8 Email Marketing Trends for 2017
Recently, three of ExpertSender’s email experts, Krzysztof Jarecki, Aleksander Heba and yours truly, Adam Ambrożewicz took the time to talk about some of the trends that might shape email marketing in 2017. We percolated some coffee and filtered out some of the things that we felt were less likely to give your email program the kick it needs next year.
Our Trendbook is a result of our conversations and I’m sure it’ll give you some ideas on what you might be able to do to have your emails perform even better. Your morning bica (Portuguese coffee) is on me (I’m fresh back from a surf trip to Portugal).
The 8 trends we expect to emerge are as follows – we’ll have more context-driven communication, chatbots will complement emails, eye-tracking will be used to test email creatives, emails will have more of a conversational tone, predictive lead scoring will be more widely adopted, email content will get even shorter, machines will match subscribers with content and cross-channel data will be leveraged even further.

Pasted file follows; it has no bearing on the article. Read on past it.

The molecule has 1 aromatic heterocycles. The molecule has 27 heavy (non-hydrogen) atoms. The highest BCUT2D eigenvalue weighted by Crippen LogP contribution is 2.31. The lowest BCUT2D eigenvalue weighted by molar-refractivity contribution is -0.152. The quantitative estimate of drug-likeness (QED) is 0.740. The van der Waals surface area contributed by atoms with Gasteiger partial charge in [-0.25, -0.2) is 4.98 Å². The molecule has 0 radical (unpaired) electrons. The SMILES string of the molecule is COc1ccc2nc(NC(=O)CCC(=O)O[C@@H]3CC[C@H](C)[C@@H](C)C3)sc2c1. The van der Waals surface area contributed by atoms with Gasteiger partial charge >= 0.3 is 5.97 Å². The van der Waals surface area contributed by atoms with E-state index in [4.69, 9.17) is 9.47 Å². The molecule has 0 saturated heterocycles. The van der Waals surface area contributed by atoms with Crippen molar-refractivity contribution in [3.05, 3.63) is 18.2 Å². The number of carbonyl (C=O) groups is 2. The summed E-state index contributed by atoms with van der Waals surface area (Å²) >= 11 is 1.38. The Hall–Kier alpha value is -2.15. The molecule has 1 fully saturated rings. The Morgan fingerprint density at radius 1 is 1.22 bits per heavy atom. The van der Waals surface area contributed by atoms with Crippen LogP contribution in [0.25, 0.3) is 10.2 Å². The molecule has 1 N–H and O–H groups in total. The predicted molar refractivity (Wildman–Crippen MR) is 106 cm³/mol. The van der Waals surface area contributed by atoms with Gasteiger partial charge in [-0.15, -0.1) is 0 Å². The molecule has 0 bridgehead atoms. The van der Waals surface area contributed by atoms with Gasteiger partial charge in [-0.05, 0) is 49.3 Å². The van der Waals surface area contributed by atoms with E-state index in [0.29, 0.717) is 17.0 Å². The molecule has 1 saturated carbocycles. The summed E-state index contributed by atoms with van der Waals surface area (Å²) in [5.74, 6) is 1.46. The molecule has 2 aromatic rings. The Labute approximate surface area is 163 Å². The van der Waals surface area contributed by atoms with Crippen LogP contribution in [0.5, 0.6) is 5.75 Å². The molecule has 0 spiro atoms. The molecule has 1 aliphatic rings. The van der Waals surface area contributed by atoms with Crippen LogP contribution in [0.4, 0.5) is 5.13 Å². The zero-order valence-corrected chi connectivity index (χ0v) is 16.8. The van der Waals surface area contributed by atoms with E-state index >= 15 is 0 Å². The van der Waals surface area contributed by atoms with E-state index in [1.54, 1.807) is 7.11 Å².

As a man of words, the trend that touches me the most is that of email content getting shorter. I won’t hide the fact that I am fond of words, but we have a worldwide trend of less and less reading taking place and the fact is that we need to do a whole lot more with less. We’re going to see short, attention grabbing subject lines with email content that has a clear and compelling call to action and this will become even more important as it’s going to be an even greater challenge to stay relevant.
Mobiles are now the most common device for viewing emails and we have just 27-41 characters that will be displayed on the most common mobile devices (Android and iPhone in portrait view). You’ll need to look at which devices and clients your customers are using and how your subject lines performed in the past and make those first few characters count.
According to Boomerang in 2016, the sweet spot for email length was between 50-125 words (that’s one short paragraph) which generated response rates of above 50%. Short (very short) subject lines of between 3-4 words also proved to elicit the greatest response rate of 48%. Sorry Mr. Byron, we love your epic works, but the time is no longer nigh.